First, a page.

Last night, the student trustee candidates met in Warren Hall in a forum co-sponsored by The Sun. During the forum, Sun Managing Editor Rebecca Shoval ’08 asked the candidates three questions, which they were given one minute to respond to. The candidates answered each question in a random order.
The candidates for trustee are the following: Jason Brown ’08, Julie Cantor ’09, Kate Duch ’09, Grayson Fahrner ’08, Julie Geng ’08, Michael McDermott ’09, Karthik Rammohan ’09, Graham Rengert ’09, Peirce Stern ’10, Ola Williams ’10 and Brian Wolfel ’10. Students who are running but did not appear were Chris Gunderson ’09 and Iris Delgado ’09.
The first question posed was, “What does being a student trustee mean to you, and what campus activities have you been involved in that have prepared you to serve effectively?”
For many of the candidates, the answer to this question lay in the idea of representation. Many argued that in order to effectively serve the campus, a trustee must be able to adequately represent campus views. Candidates often cited on-campus activities as their gateway to understanding student thought.
McDermott believes his diverse array of activities, including sailing, working with varsity athletes and being vice president of the Class of 2009, has allowed him to better understand and, thus, better represent a diverse student body.
“… I have the background to show I know what students at Cornell actually want … I’ve been representing all parts of Cornell University, and I can take that to the Board of Trustees.”
For Geng, the gateway has been her time writing for The Sun.
“It is important that we bring out the student voice,” she said, “and I have done that through my reporting for the Cornell Daily Sun since day one freshman year.”
Duch argued that knowledge and experience qualify her for the job. She said that in addition to thoroughly researching all the “major issues” she has also had a lot of personal experience with student issues, due to her time on the Student Assembly, University Assembly and in the Greek Community.
The next question asked students to rank, in order of importance, three initiatives the University administration should undertake in the next 10 to 30 years to address.
Although not all candidates cited three specific initiatives, themes ran strong throughout the initiatives they did name.
Many touched on the idea of fostering a more community-orientated atmosphere.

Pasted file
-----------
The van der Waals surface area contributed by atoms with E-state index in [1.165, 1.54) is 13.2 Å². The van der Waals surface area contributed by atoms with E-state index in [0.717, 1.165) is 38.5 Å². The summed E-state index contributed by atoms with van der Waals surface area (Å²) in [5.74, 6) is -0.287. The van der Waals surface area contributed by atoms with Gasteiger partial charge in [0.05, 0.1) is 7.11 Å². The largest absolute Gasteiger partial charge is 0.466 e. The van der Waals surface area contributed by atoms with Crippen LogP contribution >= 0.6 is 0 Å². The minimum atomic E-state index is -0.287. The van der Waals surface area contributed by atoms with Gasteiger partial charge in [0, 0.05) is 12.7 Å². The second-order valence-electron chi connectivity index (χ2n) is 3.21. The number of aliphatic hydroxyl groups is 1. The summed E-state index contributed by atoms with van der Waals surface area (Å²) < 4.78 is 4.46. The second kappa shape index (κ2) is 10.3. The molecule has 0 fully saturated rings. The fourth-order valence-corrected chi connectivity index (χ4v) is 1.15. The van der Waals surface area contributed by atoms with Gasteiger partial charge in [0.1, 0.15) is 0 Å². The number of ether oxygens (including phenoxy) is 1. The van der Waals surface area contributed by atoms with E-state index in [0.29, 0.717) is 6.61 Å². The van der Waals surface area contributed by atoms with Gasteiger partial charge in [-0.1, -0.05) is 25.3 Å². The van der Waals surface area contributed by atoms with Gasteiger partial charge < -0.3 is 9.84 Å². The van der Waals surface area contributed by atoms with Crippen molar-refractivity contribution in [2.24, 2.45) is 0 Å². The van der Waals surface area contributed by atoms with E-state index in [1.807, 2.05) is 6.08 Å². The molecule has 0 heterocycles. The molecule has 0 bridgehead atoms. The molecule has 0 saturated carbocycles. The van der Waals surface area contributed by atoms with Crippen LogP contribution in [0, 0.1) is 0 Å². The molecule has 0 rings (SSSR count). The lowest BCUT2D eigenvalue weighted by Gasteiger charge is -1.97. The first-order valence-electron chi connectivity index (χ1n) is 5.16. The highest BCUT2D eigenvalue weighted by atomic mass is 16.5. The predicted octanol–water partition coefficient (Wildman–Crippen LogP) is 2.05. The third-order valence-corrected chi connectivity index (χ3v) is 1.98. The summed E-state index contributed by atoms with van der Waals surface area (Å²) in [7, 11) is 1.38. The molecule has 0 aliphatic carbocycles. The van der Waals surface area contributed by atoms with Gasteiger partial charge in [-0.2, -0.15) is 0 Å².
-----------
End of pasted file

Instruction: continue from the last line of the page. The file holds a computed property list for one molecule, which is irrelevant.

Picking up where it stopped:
Farhner focused on fostering a graduate community, proposing a graduate center on campus,to “create a unifying experience for grad students.”
McDermott and Rammohan both proposed the idea of building a community center, either on or off campus, so that Cornellians can congregate and socialize under non-academic circumstances.
Candidates also hoped to improve the campus’s state of finance. Duch firmly supported alumni financial aid as a means of attracting strong but needy candidates. Further, McDermott, Williams and Stern stated their hopes of ridding add-on fees such as gym membership. As Williams explained,
“No matter if your rich or your poor, no one wants to pay extra add-on fees such as gym memberships and student activity fees.”
Finally, the candidates hoped to improve the school’s academics as well. Cantor said she wanted to ensure that the quality professors remain at Cornell while Rengert wanted to ensure that the professors Cornell does hire are more diverse. Brown said he wanted to improve the academic advisory system.
The final question asked was for the students to take a stand on a campus issue that has occurred over this past semester.
One campus issue that turned out to be a small point of contention was student apathy.
Both McDermott and Brown pointed to student apathy as Cornell’s greatest weakness. The student sentiment, said Brown, is one that President Skorton himself has articulated
Geng rejected President Skorton’s alleged feeling on the subject saying it was an, “indication that Skorton has no idea what the students are thinking.” Instead of being inherently apathetic, Geng said, the students are made so because the administration does not allow their voices to be sufficiently heard.
In addition, Williams strongly criticized the “lack of understanding” amongst various groups, and Duch the newly instated ticket prices for athletic events. Stern voiced objection to the proposed Code of Conduct changes and Rengert urged the administration to reevaluate its policy towards program houses and contract arrangements.
The students were then given 90 seconds to deliver a closing statement. Many of the candidates used this opportunity to reiterate points they had made during the forum. Others searched for holes in their opponents or tried to underline traits they think are important in a candidate.
Brown underlined his passion for Cornell, Fahrner reiterated his understanding of economic planning, and Stern plead his trustworthiness.
Williams, who took the focus off of himself and onto the voters, told the audience, “it’s not about what we do, it’s about what we do for you.”